Animosity in Hate-Filled Comments and Responses
The study is based on 1,051 comments from four conflicting, controversial articles. Only 50% were logical responses to something!
Recently, my letter-to-the-editor was published in the Villages-News, an online local newspaper. Readers are encouraged to make comments. Some were the most hate-filled, ignorant posts I have ever seen, even worse than Twitter. Here are a few examples. I discovered I was a:
Radical Democrat, RINO, communist, Nazi, demoRat, Trumpublican, Brain addled leftist, uneducated cultist, QAnon, Democult, racist fool, homophobe, white supremacist, MAGA, tRumptard, and Republican criminal. Then, I should go back to middle school, visit the priest or Rabbi, lay off the drugs, or drink some Kool-Aid (kill myself). Finally someone said, “His mother should have aborted him, preferable during the third term of the trimester.”
Are hate-filled comments normal?
I wondered if such remarks were typical, or if they were attacking me personally. So, I decided to find out by reviewing 1,051 comments.
I chose four articles — my letter, another letter taking an opposite position, an article by a Villages-News reporter, and an article from Medium.com as a control. All were about Trump. Their links are at the end.
After copying comments from each one into spreadsheets, I categorized them with the following criteria. The terms “letter” and “article” are used interchangeably here.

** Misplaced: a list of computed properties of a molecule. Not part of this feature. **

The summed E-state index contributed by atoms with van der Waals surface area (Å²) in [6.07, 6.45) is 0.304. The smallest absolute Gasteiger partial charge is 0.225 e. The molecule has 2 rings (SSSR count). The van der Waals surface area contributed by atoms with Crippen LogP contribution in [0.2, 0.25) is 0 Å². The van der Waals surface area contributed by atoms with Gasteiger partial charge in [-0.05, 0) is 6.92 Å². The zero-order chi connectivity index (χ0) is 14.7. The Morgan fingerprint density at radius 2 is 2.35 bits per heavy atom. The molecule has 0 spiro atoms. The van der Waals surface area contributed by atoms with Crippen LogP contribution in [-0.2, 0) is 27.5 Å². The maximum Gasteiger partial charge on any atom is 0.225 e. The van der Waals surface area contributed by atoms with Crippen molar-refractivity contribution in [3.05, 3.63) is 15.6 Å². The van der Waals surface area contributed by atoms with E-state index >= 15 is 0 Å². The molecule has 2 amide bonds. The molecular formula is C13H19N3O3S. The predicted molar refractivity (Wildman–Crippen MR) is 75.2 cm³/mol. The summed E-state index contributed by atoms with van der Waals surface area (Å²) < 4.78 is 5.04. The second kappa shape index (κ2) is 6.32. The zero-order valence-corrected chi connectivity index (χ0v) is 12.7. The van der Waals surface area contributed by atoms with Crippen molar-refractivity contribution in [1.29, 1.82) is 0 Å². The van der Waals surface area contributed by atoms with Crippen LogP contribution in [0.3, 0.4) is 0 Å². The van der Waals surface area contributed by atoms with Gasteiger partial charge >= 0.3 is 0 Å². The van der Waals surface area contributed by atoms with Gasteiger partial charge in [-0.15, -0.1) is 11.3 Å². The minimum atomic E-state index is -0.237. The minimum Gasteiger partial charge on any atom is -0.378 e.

- Personal attack (A)- everything from simple name-calling to suggestions to commit suicide.
- Soapbox/Sermon (S)- a long diatribe not related to the original article. Some would be 2 or 3 printed pages.
- Nonsense (N)- no way to relate the comment to anything. Either unusual slang or a meaning known only to the writer.
- Direct response- discussed something in the article. It could support the premise, refute it, or add more information. It could be something simple, like “Good point.”
- Reply — A (R-A)- attacks the prior comment’s author, may have nothing to do with the original article.
- Reply –S (R-S)- soapbox speech not related to the comment it is attached to or the original article.
- Reply — D (R-D)- direct response to another comment, not the original article.
Each comment was assigned one of these codes. I later discovered that a reply or attack could contain parts that replied to the original article, so I added a second count for those.
- On-Point for Article (P)- could be a direct comment or a reply, even if the reply was not to the prior comment.
Writing style differed greatly between the comments